MIXING PEDAGOGICAL COCKTAILS: Juicing Apples, Oranges and Limes

Robyn Tudor
2010 Conference

MIXING PEDAGOGICAL COCKTAILS: Juicing Apples, Oranges and Limes Dr. Robyn Tudor Director of Learning & Teaching Enhancement, College of Fine Arts UNSW Revisiting ‘tertiary education’ in Australian art and design disciplines is a journey back to the future for those with long memories. Metaphorically, bartenders who serve creative imbibers potentially hold secret recipes for mixing perfect cocktails that satisfy the sweet spot. Over more than a century, in Australia as elsewhere, practice-based art and design studies evolved a continuum that ultimately links kindergarten with doctoral investigations. With passion, persistence and practice, wooden blocks become skyscrapers, mud pies become vessels, scribbles become evocative sketches of innovative ideas, and so it goes in lives lived creatively. Playrooms, schools, community centres, colleges and universities exist primarily as meeting places to congregate and partake of the fountain of knowledge and immerse in new experiences, to look differently at the world, and engage in all manner of intellectual, textual and material conversations to do with meaning-making in art, craft and design. Regulatory edicts notwithstanding, educators devise and adapt learning experiences to teaching contexts, balancing off needs, expectations, changing ‘tastes’ and ‘predilections’ of differing practitioners, professions and technological, social, sectoral or institutional interests. According to John Dewey,1 tension between intrinsic and instrumental values in creative arts education involves using ‘practical judgment’ to reconcile ‘means’ and ‘ends’. Scaffolding2 higher order creative capability development across school, vocational college and university arts curricula could transcend the divide between school, vocational college and university program offerings. The real challenge is avoiding conformity through compliance, whilst striving for pedagogical renewal to restore meaningful lifelong creative learning pathways accessing different education contexts. 1 Dewey, J (1934) Art as Experience, in Boydston, J.A. (Ed) (1981) Later Works, 1925-1953, Carbondale: Southern Illinois University Press. 2 Vygotsky, L. S. (1962) Thought and Language. Cambridge, MA: MIT Press; and Vygotsky, L. S. (1978) Mind in Society: The Development of Higher Psychological Processes (M. Cole, V. John-Steiner, S. Scribner, & E. Souberman, Eds.) Cambridge, MA: Harvard University Press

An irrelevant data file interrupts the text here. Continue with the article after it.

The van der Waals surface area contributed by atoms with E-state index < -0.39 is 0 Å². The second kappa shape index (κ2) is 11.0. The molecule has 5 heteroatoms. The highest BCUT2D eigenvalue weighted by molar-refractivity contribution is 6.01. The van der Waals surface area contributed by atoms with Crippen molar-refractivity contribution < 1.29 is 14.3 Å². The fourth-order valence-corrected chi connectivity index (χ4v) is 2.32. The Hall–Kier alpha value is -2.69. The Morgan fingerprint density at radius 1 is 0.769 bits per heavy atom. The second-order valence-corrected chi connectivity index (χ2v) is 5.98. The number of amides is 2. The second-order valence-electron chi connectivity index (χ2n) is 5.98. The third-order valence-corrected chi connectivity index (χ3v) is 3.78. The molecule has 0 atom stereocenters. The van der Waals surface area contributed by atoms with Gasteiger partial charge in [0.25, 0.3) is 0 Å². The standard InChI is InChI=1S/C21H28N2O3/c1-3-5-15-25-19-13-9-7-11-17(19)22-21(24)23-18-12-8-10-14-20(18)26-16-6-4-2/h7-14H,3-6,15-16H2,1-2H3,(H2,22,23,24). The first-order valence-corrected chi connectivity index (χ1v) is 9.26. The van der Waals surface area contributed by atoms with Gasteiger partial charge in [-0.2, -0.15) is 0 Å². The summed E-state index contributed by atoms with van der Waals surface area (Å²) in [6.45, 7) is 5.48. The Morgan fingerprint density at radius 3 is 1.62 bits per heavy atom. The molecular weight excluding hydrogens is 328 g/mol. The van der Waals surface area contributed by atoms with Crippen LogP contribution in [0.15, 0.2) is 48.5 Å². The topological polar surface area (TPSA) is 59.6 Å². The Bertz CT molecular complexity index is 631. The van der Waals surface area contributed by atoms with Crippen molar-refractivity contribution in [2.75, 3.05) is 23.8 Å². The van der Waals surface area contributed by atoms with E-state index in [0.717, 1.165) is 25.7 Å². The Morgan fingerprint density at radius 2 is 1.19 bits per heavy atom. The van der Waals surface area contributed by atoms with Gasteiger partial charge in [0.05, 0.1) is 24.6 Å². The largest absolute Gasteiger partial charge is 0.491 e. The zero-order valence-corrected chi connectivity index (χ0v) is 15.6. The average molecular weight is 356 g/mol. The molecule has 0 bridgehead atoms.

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About the author

Dr Robyn Tudor Director of Learning and Teaching Enhancement, College of Fine Arts, University of New South Wales COFA Director of Learning and Teaching Enhancement – Academic Fellow implementing strategic university priorities for quality enhancement of learning, teaching, scholarship and research.